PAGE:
Dr. Christopher K. Tong, Assistant Professor in the Department of Modern Languages, Linguistics & Intercultural Communication (MLLI) and affiliate faculty in the Asian Studies Program, is one of eleven recipients of the China Studies Early Career Fellowship from the American Council of Learned Societies (ACLS) and the Henry Luce Foundation in 2021. His project, Torrents of Revolution: Representation and Environmental Disasters in Early 20th-Century China, analyzes how modern Chinese narratives about environmental disasters shift along the axis of truth-telling versus partisanship. As the Dust Bowl drove millions of Americans out of the Great Plains in the 1930s, China saw some of the worst environmental disasters, especially floods, in its history. Death tolls from environmental disasters in Republican China are estimated to be as high as 21 million. However, these events are difficult to narrate due to their politicized nature. As the China historian Lillian M. Li observes, "The first half of the twentieth century remains the most difficult challenge for historians, with both facts and interpretation in contention." As a work of textual analysis, political theory, and environmental history, Dr. Tong's project takes on the challenge in two ways: by contributing rare archival materials to the existing body of evidence, and by analyzing the dynamics between truth-telling and partisanship in extant narratives. Dr. Tong draws on research conducted in Nanjing and Wuhan in the People's Republic of China, where he collected rare, first-person accounts of floods along the Yellow and Yangzi Rivers from national and provincial repositories of government documents. He argues that these archival materials, along with literary and historical narratives, shape the meaning of environmental disasters by emphasizing a spectrum of political rhetorics and practices. Whereas Mainland Chinese scholarship tends to interpret environmental disasters as narratives of political revolution, Dr. Tong shows how self-organized collective action by survivors is not limited to revolution only, but also includes a broad range of civic activities providing relief to individuals and communities. His project thereby fills an important gap in our empirical knowledge of these floods and Chinese history, more broadly. In addition to the fields of modern Chinese literature and history, this project engages larger theoretical debates about political revolutions and democratic state-building.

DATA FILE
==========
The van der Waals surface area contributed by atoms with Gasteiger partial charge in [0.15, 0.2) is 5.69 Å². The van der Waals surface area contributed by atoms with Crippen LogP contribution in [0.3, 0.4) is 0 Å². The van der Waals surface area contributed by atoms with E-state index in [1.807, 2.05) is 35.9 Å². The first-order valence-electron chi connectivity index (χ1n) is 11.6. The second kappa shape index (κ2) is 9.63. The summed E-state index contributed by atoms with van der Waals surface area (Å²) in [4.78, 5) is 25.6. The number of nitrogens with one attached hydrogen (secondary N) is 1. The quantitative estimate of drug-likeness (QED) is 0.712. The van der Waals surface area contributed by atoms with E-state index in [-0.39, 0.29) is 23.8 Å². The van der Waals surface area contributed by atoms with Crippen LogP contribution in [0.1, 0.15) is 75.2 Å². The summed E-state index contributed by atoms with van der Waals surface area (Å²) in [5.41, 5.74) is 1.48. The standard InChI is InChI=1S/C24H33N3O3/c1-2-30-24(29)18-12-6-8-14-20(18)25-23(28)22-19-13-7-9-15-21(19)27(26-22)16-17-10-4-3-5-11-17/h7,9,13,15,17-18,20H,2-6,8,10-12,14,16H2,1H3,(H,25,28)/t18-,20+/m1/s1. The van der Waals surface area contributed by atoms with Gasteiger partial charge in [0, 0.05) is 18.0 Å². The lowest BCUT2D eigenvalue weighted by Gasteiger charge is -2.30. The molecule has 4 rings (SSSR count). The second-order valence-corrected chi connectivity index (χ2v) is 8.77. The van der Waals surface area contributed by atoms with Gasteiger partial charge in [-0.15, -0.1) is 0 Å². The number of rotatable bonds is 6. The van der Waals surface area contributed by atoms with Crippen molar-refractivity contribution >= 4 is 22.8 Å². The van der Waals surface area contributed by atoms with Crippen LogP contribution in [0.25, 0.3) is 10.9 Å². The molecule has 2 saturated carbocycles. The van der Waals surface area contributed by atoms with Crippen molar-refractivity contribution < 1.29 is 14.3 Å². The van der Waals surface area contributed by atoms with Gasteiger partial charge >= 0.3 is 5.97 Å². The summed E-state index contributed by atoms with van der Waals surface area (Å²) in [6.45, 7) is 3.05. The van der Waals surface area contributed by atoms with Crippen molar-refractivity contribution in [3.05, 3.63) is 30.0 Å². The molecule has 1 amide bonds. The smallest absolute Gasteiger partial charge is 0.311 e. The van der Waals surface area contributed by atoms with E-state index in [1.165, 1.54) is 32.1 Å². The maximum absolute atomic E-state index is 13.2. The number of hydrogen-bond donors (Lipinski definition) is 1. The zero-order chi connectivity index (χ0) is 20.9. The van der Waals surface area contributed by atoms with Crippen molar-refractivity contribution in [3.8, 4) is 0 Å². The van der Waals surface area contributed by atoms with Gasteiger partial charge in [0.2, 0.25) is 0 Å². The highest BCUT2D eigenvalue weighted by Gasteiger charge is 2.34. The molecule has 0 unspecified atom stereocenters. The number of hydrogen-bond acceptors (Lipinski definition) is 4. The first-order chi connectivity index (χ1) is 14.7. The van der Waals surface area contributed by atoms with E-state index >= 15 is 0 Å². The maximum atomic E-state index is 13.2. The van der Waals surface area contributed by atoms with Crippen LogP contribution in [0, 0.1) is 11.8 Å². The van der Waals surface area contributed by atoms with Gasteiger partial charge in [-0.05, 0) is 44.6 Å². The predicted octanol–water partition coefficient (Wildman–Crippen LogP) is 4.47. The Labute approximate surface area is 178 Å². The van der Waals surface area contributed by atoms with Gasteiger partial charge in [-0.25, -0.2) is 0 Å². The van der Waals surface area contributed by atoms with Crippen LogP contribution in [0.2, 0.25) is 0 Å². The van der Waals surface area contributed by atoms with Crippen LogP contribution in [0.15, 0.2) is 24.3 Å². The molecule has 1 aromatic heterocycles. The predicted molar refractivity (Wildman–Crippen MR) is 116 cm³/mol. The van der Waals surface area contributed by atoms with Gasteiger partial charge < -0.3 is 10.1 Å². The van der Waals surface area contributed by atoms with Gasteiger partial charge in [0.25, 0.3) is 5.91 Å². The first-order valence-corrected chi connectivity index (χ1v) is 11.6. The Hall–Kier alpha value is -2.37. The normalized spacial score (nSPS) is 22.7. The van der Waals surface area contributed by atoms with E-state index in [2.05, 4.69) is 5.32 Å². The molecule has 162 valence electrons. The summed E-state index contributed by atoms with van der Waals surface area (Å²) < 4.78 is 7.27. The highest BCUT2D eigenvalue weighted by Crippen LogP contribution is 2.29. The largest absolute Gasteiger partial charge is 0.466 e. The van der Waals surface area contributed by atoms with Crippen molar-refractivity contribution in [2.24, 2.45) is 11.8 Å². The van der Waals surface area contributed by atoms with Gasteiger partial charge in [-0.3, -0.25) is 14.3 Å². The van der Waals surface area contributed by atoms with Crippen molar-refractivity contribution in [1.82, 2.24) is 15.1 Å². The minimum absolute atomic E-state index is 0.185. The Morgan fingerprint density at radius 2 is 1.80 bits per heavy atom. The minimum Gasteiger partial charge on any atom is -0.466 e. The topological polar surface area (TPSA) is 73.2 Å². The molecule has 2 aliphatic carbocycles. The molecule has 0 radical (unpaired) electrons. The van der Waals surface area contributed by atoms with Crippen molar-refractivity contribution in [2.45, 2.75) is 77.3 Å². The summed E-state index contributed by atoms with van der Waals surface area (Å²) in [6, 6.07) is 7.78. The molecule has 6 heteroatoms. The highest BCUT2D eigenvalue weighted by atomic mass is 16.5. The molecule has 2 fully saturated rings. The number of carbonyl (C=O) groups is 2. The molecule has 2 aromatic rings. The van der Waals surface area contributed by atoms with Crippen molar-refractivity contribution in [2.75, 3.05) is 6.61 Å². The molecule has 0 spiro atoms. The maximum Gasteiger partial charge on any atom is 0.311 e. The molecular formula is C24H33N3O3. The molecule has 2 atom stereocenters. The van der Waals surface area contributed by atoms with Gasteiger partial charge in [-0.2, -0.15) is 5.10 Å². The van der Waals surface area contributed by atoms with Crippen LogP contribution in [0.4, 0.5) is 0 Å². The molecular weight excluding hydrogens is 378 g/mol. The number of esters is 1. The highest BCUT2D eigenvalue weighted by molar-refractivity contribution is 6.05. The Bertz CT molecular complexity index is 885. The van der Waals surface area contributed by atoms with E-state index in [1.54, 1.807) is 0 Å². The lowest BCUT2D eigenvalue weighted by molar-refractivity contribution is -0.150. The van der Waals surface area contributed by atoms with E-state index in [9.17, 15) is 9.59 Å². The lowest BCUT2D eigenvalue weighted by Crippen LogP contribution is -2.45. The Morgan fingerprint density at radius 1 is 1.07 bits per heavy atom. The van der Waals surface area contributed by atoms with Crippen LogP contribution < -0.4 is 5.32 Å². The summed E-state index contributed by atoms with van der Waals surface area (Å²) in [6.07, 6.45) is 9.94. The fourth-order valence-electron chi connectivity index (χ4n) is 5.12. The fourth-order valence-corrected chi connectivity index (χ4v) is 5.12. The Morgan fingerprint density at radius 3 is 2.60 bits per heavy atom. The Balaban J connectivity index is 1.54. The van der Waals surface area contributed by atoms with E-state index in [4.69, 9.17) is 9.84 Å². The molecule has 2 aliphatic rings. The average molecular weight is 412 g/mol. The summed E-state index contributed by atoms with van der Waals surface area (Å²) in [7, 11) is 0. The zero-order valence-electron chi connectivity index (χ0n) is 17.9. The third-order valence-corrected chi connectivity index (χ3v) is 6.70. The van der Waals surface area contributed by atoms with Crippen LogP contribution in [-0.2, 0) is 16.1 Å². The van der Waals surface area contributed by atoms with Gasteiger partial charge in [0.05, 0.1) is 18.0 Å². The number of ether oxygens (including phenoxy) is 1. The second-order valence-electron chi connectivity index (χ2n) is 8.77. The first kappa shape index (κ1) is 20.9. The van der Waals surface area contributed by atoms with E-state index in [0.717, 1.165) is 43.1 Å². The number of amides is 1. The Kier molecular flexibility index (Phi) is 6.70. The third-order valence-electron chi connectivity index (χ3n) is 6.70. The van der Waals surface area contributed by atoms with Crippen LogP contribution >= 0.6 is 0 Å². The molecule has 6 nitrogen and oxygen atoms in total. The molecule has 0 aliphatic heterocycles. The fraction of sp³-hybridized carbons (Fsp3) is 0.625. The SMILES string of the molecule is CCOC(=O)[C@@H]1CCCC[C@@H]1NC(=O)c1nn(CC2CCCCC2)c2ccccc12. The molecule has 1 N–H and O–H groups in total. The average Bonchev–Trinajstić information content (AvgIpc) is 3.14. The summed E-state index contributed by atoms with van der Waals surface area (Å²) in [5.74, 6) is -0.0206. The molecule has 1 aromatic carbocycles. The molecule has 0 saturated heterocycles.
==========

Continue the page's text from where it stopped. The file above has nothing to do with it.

Posted: August 17, 2021, 1:38 PM